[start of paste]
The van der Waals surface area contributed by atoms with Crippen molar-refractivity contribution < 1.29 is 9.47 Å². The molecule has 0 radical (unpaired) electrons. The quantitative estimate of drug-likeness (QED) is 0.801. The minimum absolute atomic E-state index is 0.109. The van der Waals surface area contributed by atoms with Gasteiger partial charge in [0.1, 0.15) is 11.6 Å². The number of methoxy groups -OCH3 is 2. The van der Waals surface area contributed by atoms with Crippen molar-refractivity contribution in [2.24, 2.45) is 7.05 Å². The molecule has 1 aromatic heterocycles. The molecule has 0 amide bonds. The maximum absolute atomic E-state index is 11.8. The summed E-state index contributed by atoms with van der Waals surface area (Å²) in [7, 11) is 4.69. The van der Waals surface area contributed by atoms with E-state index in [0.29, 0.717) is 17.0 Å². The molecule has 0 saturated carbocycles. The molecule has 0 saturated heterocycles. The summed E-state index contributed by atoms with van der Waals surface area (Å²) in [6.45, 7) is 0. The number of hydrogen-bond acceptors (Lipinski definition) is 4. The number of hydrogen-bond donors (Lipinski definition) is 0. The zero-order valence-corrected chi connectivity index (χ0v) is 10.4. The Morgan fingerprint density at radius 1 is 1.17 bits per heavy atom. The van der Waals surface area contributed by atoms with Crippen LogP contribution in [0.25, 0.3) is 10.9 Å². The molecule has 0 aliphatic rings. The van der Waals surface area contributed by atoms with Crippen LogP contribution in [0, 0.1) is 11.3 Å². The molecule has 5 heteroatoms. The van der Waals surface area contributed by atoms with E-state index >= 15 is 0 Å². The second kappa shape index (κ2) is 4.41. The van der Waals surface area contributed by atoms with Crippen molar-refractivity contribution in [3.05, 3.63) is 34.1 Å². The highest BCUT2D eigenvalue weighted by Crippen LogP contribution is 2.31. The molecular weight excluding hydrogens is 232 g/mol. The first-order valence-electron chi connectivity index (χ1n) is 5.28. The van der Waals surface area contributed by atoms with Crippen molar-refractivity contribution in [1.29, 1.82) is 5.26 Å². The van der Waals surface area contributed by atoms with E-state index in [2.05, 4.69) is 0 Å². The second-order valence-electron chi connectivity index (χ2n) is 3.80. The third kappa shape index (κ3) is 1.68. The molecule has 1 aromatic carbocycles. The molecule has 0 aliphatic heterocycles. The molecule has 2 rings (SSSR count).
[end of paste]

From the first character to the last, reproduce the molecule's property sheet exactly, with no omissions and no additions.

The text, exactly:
The van der Waals surface area contributed by atoms with Crippen molar-refractivity contribution < 1.29 is 9.47 Å². The molecule has 0 radical (unpaired) electrons. The quantitative estimate of drug-likeness (QED) is 0.801. The minimum absolute atomic E-state index is 0.109. The van der Waals surface area contributed by atoms with Gasteiger partial charge in [0.1, 0.15) is 11.6 Å². The number of methoxy groups -OCH3 is 2. The van der Waals surface area contributed by atoms with Crippen molar-refractivity contribution in [2.24, 2.45) is 7.05 Å². The molecule has 1 aromatic heterocycles. The molecule has 0 amide bonds. The maximum absolute atomic E-state index is 11.8. The summed E-state index contributed by atoms with van der Waals surface area (Å²) in [7, 11) is 4.69. The van der Waals surface area contributed by atoms with E-state index in [0.29, 0.717) is 17.0 Å². The molecule has 0 saturated carbocycles. The molecule has 0 saturated heterocycles. The summed E-state index contributed by atoms with van der Waals surface area (Å²) in [6.45, 7) is 0. The number of hydrogen-bond acceptors (Lipinski definition) is 4. The number of hydrogen-bond donors (Lipinski definition) is 0. The zero-order valence-corrected chi connectivity index (χ0v) is 10.4. The Morgan fingerprint density at radius 1 is 1.17 bits per heavy atom. The van der Waals surface area contributed by atoms with Crippen LogP contribution in [0.25, 0.3) is 10.9 Å². The molecule has 0 aliphatic rings. The van der Waals surface area contributed by atoms with Crippen LogP contribution in [0, 0.1) is 11.3 Å². The molecule has 5 heteroatoms. The van der Waals surface area contributed by atoms with E-state index >= 15 is 0 Å². The second kappa shape index (κ2) is 4.41. The van der Waals surface area contributed by atoms with Crippen molar-refractivity contribution in [3.05, 3.63) is 34.1 Å². The highest BCUT2D eigenvalue weighted by Crippen LogP contribution is 2.31. The molecular weight excluding hydrogens is 232 g/mol. The first-order valence-electron chi connectivity index (χ1n) is 5.28. The van der Waals surface area contributed by atoms with Crippen molar-refractivity contribution in [1.29, 1.82) is 5.26 Å². The van der Waals surface area contributed by atoms with E-state index in [2.05, 4.69) is 0 Å². The second-order valence-electron chi connectivity index (χ2n) is 3.80. The third kappa shape index (κ3) is 1.68. The molecule has 1 aromatic carbocycles. The molecule has 0 aliphatic heterocycles. The molecule has 2 rings (SSSR count).